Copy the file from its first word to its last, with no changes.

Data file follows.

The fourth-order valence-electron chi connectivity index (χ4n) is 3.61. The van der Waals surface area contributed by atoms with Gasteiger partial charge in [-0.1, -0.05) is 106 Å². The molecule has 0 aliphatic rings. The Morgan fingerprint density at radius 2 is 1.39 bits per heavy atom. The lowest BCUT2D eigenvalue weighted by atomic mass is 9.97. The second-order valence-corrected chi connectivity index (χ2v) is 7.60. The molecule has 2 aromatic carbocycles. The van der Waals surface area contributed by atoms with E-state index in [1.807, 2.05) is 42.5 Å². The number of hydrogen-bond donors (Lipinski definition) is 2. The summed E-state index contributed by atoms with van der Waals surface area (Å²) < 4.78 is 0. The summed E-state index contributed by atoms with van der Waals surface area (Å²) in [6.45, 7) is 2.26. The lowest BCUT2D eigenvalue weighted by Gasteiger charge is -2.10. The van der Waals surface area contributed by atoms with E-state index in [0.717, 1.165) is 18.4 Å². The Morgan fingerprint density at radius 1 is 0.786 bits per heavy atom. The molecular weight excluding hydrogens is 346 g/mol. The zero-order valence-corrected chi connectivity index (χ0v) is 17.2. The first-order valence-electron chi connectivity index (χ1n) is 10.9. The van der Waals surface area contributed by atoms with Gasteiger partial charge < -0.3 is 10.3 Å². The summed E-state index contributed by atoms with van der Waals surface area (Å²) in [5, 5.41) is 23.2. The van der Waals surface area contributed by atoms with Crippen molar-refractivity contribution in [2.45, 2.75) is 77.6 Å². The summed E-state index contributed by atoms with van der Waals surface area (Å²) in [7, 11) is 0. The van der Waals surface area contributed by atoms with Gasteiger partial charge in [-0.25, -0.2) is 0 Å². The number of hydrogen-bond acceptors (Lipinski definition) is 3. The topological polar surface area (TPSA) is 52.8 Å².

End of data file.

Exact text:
The fourth-order valence-electron chi connectivity index (χ4n) is 3.61. The van der Waals surface area contributed by atoms with Gasteiger partial charge in [-0.1, -0.05) is 106 Å². The molecule has 0 aliphatic rings. The Morgan fingerprint density at radius 2 is 1.39 bits per heavy atom. The lowest BCUT2D eigenvalue weighted by atomic mass is 9.97. The second-order valence-corrected chi connectivity index (χ2v) is 7.60. The molecule has 2 aromatic carbocycles. The van der Waals surface area contributed by atoms with E-state index in [1.807, 2.05) is 42.5 Å². The number of hydrogen-bond donors (Lipinski definition) is 2. The summed E-state index contributed by atoms with van der Waals surface area (Å²) < 4.78 is 0. The summed E-state index contributed by atoms with van der Waals surface area (Å²) in [6.45, 7) is 2.26. The lowest BCUT2D eigenvalue weighted by Gasteiger charge is -2.10. The van der Waals surface area contributed by atoms with E-state index in [0.717, 1.165) is 18.4 Å². The Morgan fingerprint density at radius 1 is 0.786 bits per heavy atom. The molecular weight excluding hydrogens is 346 g/mol. The zero-order valence-corrected chi connectivity index (χ0v) is 17.2. The first-order valence-electron chi connectivity index (χ1n) is 10.9. The van der Waals surface area contributed by atoms with Gasteiger partial charge < -0.3 is 10.3 Å². The summed E-state index contributed by atoms with van der Waals surface area (Å²) in [5, 5.41) is 23.2. The van der Waals surface area contributed by atoms with Crippen molar-refractivity contribution in [2.45, 2.75) is 77.6 Å². The summed E-state index contributed by atoms with van der Waals surface area (Å²) in [7, 11) is 0. The van der Waals surface area contributed by atoms with Gasteiger partial charge in [-0.25, -0.2) is 0 Å². The number of hydrogen-bond acceptors (Lipinski definition) is 3. The topological polar surface area (TPSA) is 52.8 Å².